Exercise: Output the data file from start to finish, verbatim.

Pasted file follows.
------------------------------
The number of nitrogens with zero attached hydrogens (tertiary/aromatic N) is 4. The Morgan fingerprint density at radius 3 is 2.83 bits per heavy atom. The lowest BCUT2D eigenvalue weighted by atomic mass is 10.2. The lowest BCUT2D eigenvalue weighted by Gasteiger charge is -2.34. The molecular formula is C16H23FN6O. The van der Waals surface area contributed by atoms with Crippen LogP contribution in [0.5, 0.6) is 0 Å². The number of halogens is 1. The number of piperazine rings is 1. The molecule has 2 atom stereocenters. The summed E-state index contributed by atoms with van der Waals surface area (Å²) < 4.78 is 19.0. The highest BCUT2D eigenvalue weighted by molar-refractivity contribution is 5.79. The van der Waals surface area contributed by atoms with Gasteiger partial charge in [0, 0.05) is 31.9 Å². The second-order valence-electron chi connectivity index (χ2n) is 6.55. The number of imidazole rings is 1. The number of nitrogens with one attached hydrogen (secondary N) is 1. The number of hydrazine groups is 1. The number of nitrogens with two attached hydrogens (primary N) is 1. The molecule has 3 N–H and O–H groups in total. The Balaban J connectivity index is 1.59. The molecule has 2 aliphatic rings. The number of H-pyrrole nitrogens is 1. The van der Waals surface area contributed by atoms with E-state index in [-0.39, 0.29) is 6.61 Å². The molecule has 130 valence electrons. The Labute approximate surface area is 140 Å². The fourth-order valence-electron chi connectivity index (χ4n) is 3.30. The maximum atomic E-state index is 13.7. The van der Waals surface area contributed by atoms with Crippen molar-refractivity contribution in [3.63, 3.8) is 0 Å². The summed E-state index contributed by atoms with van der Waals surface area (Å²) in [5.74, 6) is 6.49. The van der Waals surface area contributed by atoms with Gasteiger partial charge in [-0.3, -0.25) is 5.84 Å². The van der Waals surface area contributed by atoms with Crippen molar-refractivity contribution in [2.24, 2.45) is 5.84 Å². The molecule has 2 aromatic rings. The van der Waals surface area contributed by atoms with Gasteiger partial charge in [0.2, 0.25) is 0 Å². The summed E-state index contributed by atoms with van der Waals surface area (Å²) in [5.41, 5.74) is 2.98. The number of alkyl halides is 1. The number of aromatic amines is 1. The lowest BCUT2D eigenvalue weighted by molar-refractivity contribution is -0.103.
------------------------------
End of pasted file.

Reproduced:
The number of nitrogens with zero attached hydrogens (tertiary/aromatic N) is 4. The Morgan fingerprint density at radius 3 is 2.83 bits per heavy atom. The lowest BCUT2D eigenvalue weighted by atomic mass is 10.2. The lowest BCUT2D eigenvalue weighted by Gasteiger charge is -2.34. The molecular formula is C16H23FN6O. The van der Waals surface area contributed by atoms with Crippen LogP contribution in [0.5, 0.6) is 0 Å². The number of halogens is 1. The number of piperazine rings is 1. The molecule has 2 atom stereocenters. The summed E-state index contributed by atoms with van der Waals surface area (Å²) < 4.78 is 19.0. The highest BCUT2D eigenvalue weighted by molar-refractivity contribution is 5.79. The van der Waals surface area contributed by atoms with Gasteiger partial charge in [0, 0.05) is 31.9 Å². The second-order valence-electron chi connectivity index (χ2n) is 6.55. The number of imidazole rings is 1. The number of nitrogens with one attached hydrogen (secondary N) is 1. The number of hydrazine groups is 1. The number of nitrogens with two attached hydrogens (primary N) is 1. The molecule has 3 N–H and O–H groups in total. The Balaban J connectivity index is 1.59. The molecule has 2 aliphatic rings. The number of H-pyrrole nitrogens is 1. The van der Waals surface area contributed by atoms with E-state index in [-0.39, 0.29) is 6.61 Å². The molecule has 130 valence electrons. The Labute approximate surface area is 140 Å². The fourth-order valence-electron chi connectivity index (χ4n) is 3.30. The maximum atomic E-state index is 13.7. The van der Waals surface area contributed by atoms with Crippen molar-refractivity contribution in [3.63, 3.8) is 0 Å². The summed E-state index contributed by atoms with van der Waals surface area (Å²) in [5.74, 6) is 6.49. The van der Waals surface area contributed by atoms with Gasteiger partial charge in [-0.3, -0.25) is 5.84 Å². The van der Waals surface area contributed by atoms with Crippen molar-refractivity contribution in [2.24, 2.45) is 5.84 Å². The molecule has 2 aromatic rings. The van der Waals surface area contributed by atoms with Gasteiger partial charge in [0.2, 0.25) is 0 Å². The summed E-state index contributed by atoms with van der Waals surface area (Å²) in [5.41, 5.74) is 2.98. The number of alkyl halides is 1. The number of aromatic amines is 1. The lowest BCUT2D eigenvalue weighted by molar-refractivity contribution is -0.103.